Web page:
Loyalty programs should be one of the cornerstones of any effective marketing strategy. According to Accenture's recent study found that “members of loyalty programs generate between 12 to 18% [higher] incremental revenue growth per year than non-members.” But not all loyalty programs are created equal. There are capabilities and approaches that make a difference in how effectively you can unlock the revenue growth potential of your loyalty program.
Today’s customers want personalized journeys from their favorite brands. In fact 80% of consumers are more likely to make a purchase when a company provides a personalized experience. But how is this accomplished?
Companies are already gathering customer insights from their loyalty programs, but often these insights are disparate and hard to access. By using machine learning and artificial intelligence technology, marketers can seamlessly deliver offers that are individually tailored to their customers. These 1:1 personalized loyalty offers are fine-tuned to individual customers based on their recent activities, rather than relying on large segments or cohorts according to demographics.
Loyalty offerings have long been restricted to just dollars, points and the occasional tiered reward program. And while effective, this one-size-fits-all approach to rewards limits your ability to forge personal connections with your consumers. Instead, loyalty rewards should reflect the individual interests of customers.
Take a hotel chain. With gold tier status comes a host of benefits—expedited check-ins, room upgrades, free spa treatments. But these perks apply to very different customers. The busy business traveller cares little about a discount on a 90-minute massage, for example. Rather than lumping everything together, the hotel chain should consider tailoring their perks to the interests of the traveler: maybe it’s a priority reservation line, expedited check-in and complimentary car service for the business traveler on the go; and an exclusive local experience, free nights and a bottle of champagne upon arrival for the luxury vacationer.
Allow your customers a chance to voice their tastes. Why? Because customers like choice—82% find choice-of-reward appealing, according to a Nielsen report. By asking your customers about their interests, you increase the effectiveness of your programs and gain valuable insights, all while giving your customers the high-touch experience they crave.
A good example is how credit card companies like Mastercard and Visa offer rewards that give customers choices on how to redeem points, similar to an airline loyalty program. Customers can get anything from airline points to cash back to discounts on brand name goods.
Loyalty rewards are most commonly used to encourage a purchase, but they don’t have to be so limited. They can be used to incentivize customers to take all sorts of actions, like explore new product features or refer a friend. In fact, loyalty programs can be used for operational ends.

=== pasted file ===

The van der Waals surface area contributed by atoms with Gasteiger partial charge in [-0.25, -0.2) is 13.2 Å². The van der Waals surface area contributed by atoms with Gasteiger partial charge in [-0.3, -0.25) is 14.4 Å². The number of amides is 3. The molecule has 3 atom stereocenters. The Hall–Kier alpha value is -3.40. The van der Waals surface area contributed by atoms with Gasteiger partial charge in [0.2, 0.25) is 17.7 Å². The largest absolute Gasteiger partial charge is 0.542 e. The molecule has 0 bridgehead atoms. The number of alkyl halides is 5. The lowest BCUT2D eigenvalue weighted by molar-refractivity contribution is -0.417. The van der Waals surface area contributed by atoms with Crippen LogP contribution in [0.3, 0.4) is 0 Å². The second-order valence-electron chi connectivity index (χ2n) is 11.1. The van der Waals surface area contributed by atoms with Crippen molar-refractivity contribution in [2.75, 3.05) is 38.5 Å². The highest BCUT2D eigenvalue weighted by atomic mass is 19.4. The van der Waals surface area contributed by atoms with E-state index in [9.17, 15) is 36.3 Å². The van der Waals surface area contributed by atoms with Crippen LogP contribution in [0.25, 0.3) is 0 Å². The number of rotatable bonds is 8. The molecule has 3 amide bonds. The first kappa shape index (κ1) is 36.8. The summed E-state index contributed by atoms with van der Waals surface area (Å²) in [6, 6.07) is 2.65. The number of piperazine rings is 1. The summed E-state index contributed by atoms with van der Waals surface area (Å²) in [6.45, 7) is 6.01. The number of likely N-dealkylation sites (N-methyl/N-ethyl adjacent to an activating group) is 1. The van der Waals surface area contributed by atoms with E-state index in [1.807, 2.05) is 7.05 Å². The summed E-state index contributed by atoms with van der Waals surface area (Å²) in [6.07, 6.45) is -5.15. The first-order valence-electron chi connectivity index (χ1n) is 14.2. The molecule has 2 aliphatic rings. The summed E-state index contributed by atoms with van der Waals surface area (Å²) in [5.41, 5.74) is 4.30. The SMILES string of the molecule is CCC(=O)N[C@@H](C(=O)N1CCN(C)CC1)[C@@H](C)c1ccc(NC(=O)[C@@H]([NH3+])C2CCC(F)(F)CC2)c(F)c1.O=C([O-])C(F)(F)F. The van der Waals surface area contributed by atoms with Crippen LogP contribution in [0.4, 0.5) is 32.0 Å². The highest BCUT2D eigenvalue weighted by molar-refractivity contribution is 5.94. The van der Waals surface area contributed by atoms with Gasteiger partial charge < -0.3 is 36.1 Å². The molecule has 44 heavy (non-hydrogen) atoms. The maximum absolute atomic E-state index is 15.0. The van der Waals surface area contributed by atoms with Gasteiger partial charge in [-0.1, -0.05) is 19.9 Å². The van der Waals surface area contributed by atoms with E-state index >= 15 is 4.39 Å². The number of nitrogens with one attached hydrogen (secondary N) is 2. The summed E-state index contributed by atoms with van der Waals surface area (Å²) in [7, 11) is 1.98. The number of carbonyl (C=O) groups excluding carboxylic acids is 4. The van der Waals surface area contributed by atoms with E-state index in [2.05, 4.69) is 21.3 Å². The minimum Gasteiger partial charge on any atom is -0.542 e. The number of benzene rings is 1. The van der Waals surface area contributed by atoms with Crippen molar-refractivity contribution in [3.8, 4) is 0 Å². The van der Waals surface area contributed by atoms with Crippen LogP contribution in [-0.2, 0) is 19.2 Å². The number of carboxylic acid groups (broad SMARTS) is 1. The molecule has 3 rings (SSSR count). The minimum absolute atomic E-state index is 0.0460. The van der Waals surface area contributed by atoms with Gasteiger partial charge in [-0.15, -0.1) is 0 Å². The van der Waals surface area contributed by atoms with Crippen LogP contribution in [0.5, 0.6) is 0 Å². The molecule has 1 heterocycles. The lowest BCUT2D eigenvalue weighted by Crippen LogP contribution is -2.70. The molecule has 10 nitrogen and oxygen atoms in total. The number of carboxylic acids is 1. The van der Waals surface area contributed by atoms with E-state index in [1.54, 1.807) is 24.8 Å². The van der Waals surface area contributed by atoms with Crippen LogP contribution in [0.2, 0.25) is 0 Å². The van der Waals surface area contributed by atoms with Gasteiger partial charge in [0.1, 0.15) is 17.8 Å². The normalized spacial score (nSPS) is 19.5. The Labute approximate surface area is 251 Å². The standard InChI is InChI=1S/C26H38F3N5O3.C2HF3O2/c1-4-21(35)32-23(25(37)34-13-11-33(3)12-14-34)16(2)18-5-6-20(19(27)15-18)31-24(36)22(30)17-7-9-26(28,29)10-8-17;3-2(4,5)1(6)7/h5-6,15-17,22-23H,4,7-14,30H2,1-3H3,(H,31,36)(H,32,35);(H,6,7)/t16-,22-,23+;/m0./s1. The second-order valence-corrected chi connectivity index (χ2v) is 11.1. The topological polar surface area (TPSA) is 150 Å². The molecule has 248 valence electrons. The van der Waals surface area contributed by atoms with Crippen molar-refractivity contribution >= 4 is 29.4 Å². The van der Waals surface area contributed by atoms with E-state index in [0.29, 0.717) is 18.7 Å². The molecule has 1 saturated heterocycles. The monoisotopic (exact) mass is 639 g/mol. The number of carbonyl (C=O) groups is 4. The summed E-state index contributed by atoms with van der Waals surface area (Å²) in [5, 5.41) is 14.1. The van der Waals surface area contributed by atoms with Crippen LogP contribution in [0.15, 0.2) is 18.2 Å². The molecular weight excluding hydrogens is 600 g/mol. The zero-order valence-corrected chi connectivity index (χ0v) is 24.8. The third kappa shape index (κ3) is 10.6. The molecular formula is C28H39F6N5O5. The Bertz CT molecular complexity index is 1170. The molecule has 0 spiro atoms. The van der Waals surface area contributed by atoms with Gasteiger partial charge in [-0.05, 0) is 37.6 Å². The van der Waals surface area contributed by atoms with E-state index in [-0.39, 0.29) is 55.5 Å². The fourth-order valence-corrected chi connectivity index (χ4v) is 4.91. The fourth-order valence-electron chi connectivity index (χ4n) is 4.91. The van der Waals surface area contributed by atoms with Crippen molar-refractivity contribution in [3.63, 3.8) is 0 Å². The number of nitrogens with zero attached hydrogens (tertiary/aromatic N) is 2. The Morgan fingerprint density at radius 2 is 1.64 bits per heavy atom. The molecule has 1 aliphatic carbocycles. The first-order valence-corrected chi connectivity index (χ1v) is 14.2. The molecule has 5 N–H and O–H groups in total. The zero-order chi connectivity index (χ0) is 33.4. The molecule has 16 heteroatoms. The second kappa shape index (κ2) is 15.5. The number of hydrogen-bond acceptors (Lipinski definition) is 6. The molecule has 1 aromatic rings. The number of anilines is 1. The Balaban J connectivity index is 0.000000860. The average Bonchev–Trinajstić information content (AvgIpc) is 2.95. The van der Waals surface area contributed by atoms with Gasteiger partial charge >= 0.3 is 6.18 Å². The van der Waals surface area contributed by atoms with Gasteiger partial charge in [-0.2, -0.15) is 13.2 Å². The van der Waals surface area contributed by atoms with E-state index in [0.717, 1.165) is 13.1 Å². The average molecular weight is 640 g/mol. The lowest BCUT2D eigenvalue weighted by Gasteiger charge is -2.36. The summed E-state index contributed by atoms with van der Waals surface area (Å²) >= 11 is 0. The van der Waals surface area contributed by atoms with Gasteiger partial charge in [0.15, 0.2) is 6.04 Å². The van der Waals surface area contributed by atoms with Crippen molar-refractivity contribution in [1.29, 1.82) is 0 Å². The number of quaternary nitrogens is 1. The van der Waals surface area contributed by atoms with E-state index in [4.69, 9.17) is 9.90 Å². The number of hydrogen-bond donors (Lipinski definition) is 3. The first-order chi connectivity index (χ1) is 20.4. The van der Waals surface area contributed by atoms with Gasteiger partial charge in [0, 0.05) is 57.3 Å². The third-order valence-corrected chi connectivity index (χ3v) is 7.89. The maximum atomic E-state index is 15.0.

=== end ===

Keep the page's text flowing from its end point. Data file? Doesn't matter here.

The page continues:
One example is grocery stores. The surge of after-work shoppers is costly to the business—it requires increased staffing and leads to a poor customer experience. The smart grocery chain could, however, use its loyalty program to alleviate this crush by doling out additional rewards to customers who come at off-peak times or order ahead.
Typically, customer rewards programs use geolocation to trigger the delivery of rewards. For example, every time you’re near a certain restaurant, you get an alert on your app. However, solely relying on location neither takes into account the day of the week nor the time of day. Moreover, it doesn’t take into consideration the customer’s past behaviors and preferences. Maybe the customer only visits the restaurant as a part of their weekly game-day outing for wings and beer. Or it’s a weekend-exclusive destination.
Offers for these diners outside those windows will likely fall on deaf ears. As McKinsey warned in an October 2017 report on consumer shopping habits, “Getting the timing wrong virtually eliminates the chance for a purchase while potentially annoying the customer.”
Take two offers—test them, and you may have one winner and one dud. But what about three months from now? The winner, thanks to market fatigue, may have lost its punch; whereas the one-time clunker, as it gains awareness and momentum, may now be a star. A one-off test would have failed to capture this reversal.
Plus, it’s important to remember that loyalty programs are not one-size-fits-all—offers and promotions may resonate differently with different segments of your customers. A loyalty program should be flexible enough to serve targeted offers to specific segments.
This all seems like a lot, but it doesn’t have to be. Establishing a clear process from the start between creative, legal, data and fulfillment can ensure offers are created and delivered without any holdups, especially if you can automate anything manual or otherwise time-consuming.
Templatizing your offers so that they are easily repeatable but also easy to change will further help. The same yearly promotion shouldn’t take the same time to build every year. Lastly, start with a small test with a specific channel or product before deploying to a wide customer audience. Using this small test allows you to learn what works and what doesn’t with fewer confounding variables.
Today, marketing is not just about customer acquisition but also retaining your biggest fans. And the best way is to increase customer loyalty through a loyalty program. To ensure its success:
Employing these seven tips will help your loyalty programs take off. Looking for more tips? Read our latest white paper, “Why Personalizations Isn’t Always Personal.”